LUCKNOW: Amidst angry protests and allegations of corruption, slackness and negligence levelled by the residents of three villages in the grip of HIV infliction, Chief Medical Superintendent Dr PK Dohre of Bangaramau Community Health Centre (CHC) was transferred on late Thursday evening. Dr Dohre had to face villagers ire during a visit to Prem Ganj village along with a team of UP Aids Control Society (UPSACS) officials on Wednesday.
Prem Ganj is one of the three villages the residents of which have tested positive for the Human Immunodeficiency Virus (HIV) last month. Confirming the transfer, CMO Unnao Dr S P Chowdhary said, “CMS Dr P K Dohre has been transferred to Oonchgaon Community Health Centre of the district and ACMO Jairam Singh has been appointed in his place,” he added.
Notably, the strains of HIV had emerged in the residents of Prem Ganj, Kareemuddin Nagar and Chakmeera villages of Bagnarmau tehsil in Unnao district in July last year during a routine screening, when 12 people tested positive for the virus from Prem Ganj alone. Another 13 persons tested positive during another round of screening in November, last year in the same villages. In January end this year, the state government AIDS Control body screened 566 more people, of whom 33 gave confirmed positive results. Five more persons reacted positive to HIV.
However, the Bangarmau residents had held Dr Dohre responsible for lack of facilities, medical apathy and corruption prevalent among doctors at Banagrmau CHC owing to which, they claimed, they were pushed to resort to the quack who gave them the deadly infection by using the same syringe to inject all the patients.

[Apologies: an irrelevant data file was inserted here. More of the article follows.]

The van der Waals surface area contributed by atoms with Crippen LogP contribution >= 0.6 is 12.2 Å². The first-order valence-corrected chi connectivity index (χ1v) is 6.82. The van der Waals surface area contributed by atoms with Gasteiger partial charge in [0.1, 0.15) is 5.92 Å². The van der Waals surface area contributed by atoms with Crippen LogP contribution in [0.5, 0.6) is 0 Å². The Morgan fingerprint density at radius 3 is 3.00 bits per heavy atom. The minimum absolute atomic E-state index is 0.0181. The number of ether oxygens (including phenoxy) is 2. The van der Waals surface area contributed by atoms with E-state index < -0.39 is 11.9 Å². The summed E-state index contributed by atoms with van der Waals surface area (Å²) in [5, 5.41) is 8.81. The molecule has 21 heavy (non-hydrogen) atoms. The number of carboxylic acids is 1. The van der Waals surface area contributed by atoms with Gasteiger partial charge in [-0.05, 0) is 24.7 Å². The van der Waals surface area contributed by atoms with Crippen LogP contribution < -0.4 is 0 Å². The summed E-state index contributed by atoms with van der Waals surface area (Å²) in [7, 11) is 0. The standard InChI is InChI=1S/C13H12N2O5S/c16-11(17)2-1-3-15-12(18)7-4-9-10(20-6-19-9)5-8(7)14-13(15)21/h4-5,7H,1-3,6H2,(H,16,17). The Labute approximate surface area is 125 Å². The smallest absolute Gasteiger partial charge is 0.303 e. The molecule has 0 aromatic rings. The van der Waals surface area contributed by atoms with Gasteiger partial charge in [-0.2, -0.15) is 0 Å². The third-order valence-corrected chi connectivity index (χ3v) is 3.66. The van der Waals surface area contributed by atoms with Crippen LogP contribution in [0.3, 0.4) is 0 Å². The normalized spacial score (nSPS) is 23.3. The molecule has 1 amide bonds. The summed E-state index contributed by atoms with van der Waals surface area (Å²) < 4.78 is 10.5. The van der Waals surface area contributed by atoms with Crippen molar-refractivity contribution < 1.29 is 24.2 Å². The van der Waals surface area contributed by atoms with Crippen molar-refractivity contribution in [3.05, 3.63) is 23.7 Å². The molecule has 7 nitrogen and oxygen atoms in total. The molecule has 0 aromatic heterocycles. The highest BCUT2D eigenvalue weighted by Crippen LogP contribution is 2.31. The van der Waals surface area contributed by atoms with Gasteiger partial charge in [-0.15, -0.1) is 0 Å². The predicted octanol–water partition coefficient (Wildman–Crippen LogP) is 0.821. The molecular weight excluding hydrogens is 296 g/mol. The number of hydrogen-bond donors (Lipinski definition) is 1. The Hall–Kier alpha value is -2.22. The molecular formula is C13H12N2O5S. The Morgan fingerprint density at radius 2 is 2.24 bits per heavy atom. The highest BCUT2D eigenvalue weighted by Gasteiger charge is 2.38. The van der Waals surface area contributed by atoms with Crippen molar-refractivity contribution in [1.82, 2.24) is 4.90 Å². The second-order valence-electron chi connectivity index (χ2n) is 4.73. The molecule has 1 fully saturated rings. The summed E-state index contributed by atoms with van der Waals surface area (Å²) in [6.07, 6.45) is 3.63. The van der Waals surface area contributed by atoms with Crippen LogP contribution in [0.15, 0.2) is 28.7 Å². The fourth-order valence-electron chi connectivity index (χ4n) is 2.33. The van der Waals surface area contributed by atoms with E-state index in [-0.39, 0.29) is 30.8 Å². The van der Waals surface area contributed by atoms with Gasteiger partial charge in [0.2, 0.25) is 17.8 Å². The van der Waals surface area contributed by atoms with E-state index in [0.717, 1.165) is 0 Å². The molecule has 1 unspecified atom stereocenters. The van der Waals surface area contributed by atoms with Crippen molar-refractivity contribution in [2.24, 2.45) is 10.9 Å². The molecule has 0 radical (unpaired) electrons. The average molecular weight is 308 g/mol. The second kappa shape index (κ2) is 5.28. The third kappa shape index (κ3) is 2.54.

Among the 58 people of Unnao district who had been found infected with HIV, 25 so far referred to anti-retroviral therapy (ART) centre in Kanpur. They have been counselled by the doctors and are currently on medication.
Doctors at the centre after doing the registration have also taken the case study of all these patients. Blood samples of all these HIV positive cases were sent for CD4 count test. Moreover, those coming to ART centre for treatment were also being counselled. Besides, the therapy, these patients need a lot of moral support to fight the pain and the stigma attached to the disease,” said Dr Chaman Vanwani of ART Centre. He added that all the patients were being closely monitored and were getting the anti-retroviral therapy properly.
Dealing with quacks active in rural areas of the state was a big challenge, Dr Vanwani felt and he added that such unchecked use of reused, unsterilized syringes for administering injections or even blood transfusion left the illiterate and unaware population vulnerable to deadly infection.
“The issue needs an urgent attention. The number of people contracting the virus due to infected syringes is rising at an alarming rate, especially in rural areas," he added.
The Kanpur ART centre caters to patients from Kanpur Dehat, Unnao, Farukhabad, Kannauj, Fathepur and Hamirpur.